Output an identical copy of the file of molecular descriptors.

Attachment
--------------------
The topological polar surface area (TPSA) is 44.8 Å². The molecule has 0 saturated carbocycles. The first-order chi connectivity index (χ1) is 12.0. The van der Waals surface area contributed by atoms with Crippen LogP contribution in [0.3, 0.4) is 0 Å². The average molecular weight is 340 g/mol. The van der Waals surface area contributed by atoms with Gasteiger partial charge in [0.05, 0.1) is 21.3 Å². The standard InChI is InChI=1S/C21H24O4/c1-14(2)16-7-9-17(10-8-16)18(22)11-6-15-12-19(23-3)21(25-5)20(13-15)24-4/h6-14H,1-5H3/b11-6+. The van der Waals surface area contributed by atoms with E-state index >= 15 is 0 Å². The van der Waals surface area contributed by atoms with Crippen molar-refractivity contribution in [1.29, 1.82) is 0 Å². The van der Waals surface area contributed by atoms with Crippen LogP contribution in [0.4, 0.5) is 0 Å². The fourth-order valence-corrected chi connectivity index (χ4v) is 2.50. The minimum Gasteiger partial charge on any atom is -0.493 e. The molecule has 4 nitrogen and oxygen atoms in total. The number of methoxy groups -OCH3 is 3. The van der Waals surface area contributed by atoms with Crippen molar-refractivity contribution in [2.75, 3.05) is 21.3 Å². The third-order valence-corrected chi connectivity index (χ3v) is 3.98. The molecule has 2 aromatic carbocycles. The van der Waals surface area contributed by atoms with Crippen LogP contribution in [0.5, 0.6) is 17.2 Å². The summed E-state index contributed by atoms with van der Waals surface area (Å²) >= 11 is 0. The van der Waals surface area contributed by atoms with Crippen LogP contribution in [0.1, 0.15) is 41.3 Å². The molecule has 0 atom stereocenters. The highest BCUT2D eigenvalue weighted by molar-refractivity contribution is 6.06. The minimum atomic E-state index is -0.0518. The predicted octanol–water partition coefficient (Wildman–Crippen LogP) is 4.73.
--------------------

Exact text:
The topological polar surface area (TPSA) is 44.8 Å². The molecule has 0 saturated carbocycles. The first-order chi connectivity index (χ1) is 12.0. The van der Waals surface area contributed by atoms with Crippen LogP contribution in [0.3, 0.4) is 0 Å². The average molecular weight is 340 g/mol. The van der Waals surface area contributed by atoms with Gasteiger partial charge in [0.05, 0.1) is 21.3 Å². The standard InChI is InChI=1S/C21H24O4/c1-14(2)16-7-9-17(10-8-16)18(22)11-6-15-12-19(23-3)21(25-5)20(13-15)24-4/h6-14H,1-5H3/b11-6+. The van der Waals surface area contributed by atoms with E-state index >= 15 is 0 Å². The van der Waals surface area contributed by atoms with Crippen molar-refractivity contribution in [1.29, 1.82) is 0 Å². The van der Waals surface area contributed by atoms with Crippen LogP contribution in [0.4, 0.5) is 0 Å². The fourth-order valence-corrected chi connectivity index (χ4v) is 2.50. The minimum Gasteiger partial charge on any atom is -0.493 e. The molecule has 4 nitrogen and oxygen atoms in total. The number of methoxy groups -OCH3 is 3. The van der Waals surface area contributed by atoms with Crippen molar-refractivity contribution in [2.75, 3.05) is 21.3 Å². The third-order valence-corrected chi connectivity index (χ3v) is 3.98. The molecule has 2 aromatic carbocycles. The van der Waals surface area contributed by atoms with Crippen LogP contribution in [0.5, 0.6) is 17.2 Å². The summed E-state index contributed by atoms with van der Waals surface area (Å²) >= 11 is 0. The van der Waals surface area contributed by atoms with Crippen LogP contribution in [0.1, 0.15) is 41.3 Å². The molecule has 0 atom stereocenters. The highest BCUT2D eigenvalue weighted by molar-refractivity contribution is 6.06. The minimum atomic E-state index is -0.0518. The predicted octanol–water partition coefficient (Wildman–Crippen LogP) is 4.73.